Legislation that came into effect in India this month aims to deal with the environmental effects of electronic waste in the country. According to a government report, this waste stream has increased by a factor of more than five in seven years and is expected to exceed 800,000 tonnes in 2012.
However, the new law does not ban the dumping of toxic electronic waste from overseas, which contributes a further 50,000 tonnes. This is in violation of the 1992 Basel Convention, which restricts disposal and transboundary movements of hazardous waste, particularly from developed to developing countries.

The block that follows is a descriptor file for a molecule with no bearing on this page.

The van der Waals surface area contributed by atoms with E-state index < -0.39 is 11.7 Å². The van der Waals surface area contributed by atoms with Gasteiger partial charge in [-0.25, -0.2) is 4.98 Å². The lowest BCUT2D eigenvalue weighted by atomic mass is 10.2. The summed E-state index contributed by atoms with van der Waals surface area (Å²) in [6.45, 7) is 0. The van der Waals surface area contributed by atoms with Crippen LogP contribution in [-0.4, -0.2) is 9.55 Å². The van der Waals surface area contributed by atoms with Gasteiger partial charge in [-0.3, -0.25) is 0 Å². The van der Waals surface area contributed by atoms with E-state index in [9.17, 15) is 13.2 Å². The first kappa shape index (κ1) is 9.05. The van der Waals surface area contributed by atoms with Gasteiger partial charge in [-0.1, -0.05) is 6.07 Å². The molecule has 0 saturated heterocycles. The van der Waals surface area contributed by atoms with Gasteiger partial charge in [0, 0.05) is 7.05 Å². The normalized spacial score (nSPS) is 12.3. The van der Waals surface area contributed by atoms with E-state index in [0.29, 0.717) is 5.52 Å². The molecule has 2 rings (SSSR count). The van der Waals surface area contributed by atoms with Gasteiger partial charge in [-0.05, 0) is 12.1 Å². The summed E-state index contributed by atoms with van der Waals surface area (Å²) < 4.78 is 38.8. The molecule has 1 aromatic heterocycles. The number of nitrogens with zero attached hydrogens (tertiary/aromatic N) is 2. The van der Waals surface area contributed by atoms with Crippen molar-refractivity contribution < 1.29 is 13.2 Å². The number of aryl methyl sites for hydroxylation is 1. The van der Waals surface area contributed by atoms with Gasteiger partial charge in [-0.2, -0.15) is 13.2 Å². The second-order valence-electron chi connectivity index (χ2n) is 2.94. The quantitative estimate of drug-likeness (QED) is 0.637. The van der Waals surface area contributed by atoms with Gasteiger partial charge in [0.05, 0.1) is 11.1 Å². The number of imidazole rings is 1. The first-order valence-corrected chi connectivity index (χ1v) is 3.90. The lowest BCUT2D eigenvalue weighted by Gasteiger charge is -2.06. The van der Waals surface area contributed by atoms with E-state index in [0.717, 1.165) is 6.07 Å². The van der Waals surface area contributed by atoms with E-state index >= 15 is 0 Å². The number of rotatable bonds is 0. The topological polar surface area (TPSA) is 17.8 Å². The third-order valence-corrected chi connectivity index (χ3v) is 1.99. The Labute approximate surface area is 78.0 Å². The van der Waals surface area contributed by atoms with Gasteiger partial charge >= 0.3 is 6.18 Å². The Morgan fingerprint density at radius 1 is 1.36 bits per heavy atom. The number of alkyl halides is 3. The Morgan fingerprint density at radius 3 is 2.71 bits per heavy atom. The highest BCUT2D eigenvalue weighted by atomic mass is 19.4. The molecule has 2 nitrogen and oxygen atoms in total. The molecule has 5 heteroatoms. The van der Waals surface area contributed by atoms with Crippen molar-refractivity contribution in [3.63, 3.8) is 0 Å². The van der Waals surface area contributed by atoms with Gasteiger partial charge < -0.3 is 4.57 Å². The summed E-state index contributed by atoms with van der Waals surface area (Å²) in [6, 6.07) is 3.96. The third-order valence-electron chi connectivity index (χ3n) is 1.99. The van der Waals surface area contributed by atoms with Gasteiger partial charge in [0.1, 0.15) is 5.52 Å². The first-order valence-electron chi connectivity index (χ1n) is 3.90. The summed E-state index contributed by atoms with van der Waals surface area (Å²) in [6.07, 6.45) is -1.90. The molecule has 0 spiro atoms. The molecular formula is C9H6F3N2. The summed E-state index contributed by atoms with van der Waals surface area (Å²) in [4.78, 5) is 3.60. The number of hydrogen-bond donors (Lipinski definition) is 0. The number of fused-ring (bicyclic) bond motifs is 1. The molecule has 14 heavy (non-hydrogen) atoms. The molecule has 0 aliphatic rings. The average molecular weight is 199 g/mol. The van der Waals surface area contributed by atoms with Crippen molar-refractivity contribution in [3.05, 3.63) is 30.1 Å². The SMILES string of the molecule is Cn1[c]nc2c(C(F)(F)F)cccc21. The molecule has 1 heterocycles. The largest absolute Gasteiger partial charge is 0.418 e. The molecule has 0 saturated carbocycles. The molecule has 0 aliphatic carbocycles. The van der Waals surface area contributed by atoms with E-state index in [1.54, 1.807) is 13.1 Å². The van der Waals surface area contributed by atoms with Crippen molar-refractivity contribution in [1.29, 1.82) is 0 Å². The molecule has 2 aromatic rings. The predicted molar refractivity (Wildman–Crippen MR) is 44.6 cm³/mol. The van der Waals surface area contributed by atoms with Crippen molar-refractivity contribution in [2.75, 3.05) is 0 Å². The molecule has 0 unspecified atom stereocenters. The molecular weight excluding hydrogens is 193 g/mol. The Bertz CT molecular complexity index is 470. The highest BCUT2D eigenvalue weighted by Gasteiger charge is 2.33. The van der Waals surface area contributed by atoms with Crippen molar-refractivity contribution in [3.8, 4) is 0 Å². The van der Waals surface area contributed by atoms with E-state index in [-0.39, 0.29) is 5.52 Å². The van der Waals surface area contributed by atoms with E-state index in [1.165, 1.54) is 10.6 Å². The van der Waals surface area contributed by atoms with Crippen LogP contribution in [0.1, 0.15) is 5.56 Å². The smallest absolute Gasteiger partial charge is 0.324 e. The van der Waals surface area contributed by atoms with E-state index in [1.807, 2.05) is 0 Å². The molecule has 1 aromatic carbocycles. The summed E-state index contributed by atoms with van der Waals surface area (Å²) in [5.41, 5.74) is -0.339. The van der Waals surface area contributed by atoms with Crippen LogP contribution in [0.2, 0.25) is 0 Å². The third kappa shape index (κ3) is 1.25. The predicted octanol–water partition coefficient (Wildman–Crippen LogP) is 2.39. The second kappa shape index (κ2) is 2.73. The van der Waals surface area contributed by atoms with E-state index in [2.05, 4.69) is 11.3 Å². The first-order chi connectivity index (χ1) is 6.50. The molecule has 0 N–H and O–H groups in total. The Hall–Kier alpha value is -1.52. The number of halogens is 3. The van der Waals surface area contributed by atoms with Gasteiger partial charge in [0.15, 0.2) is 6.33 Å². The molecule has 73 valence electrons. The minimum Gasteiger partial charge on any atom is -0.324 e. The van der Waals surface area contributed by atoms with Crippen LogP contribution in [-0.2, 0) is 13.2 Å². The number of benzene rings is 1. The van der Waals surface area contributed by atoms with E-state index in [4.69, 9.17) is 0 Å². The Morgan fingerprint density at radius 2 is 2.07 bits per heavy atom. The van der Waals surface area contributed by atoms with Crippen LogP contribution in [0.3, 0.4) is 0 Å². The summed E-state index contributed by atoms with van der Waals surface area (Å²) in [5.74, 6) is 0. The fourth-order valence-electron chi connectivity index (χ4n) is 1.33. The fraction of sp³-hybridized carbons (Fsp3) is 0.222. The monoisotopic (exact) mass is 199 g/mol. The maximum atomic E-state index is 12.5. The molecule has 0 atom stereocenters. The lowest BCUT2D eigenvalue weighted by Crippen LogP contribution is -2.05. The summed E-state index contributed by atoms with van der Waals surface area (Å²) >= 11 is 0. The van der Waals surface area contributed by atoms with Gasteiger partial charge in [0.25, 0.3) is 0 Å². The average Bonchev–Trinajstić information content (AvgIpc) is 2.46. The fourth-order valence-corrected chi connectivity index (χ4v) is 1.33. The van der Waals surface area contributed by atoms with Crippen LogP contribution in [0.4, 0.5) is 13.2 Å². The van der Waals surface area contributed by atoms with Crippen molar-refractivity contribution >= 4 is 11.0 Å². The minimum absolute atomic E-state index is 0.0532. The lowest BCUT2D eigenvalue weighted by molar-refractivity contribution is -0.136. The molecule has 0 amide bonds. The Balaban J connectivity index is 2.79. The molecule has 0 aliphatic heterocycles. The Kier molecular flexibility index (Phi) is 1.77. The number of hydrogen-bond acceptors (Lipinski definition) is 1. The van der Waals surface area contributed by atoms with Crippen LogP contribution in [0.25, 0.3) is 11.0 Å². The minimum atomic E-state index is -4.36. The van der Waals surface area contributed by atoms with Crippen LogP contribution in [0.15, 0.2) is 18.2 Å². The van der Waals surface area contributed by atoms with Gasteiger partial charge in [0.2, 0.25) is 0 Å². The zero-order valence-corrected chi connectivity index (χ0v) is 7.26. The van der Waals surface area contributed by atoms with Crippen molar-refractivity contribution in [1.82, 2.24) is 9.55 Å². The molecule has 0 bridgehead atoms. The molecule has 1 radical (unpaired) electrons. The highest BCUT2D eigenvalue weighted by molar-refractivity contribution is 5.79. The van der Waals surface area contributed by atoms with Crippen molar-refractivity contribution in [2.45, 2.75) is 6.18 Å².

India should follow China's example and stand firm against the dumping of electronic waste by the European Union and the United States, for example. It must tighten up enforcement of the Indian Supreme Court's 1997 blanket ban on the import and export of hazardous waste, in line with the Basel Convention.
To tackle India's domestic electronic waste, the new law stipulates that manufacturers must follow strict collection and recycling procedures, including a buy-back system (see go.nature.com/48fdyn). It is essential that these measures are rapidly implemented and then properly enforced by the state pollution-control boards.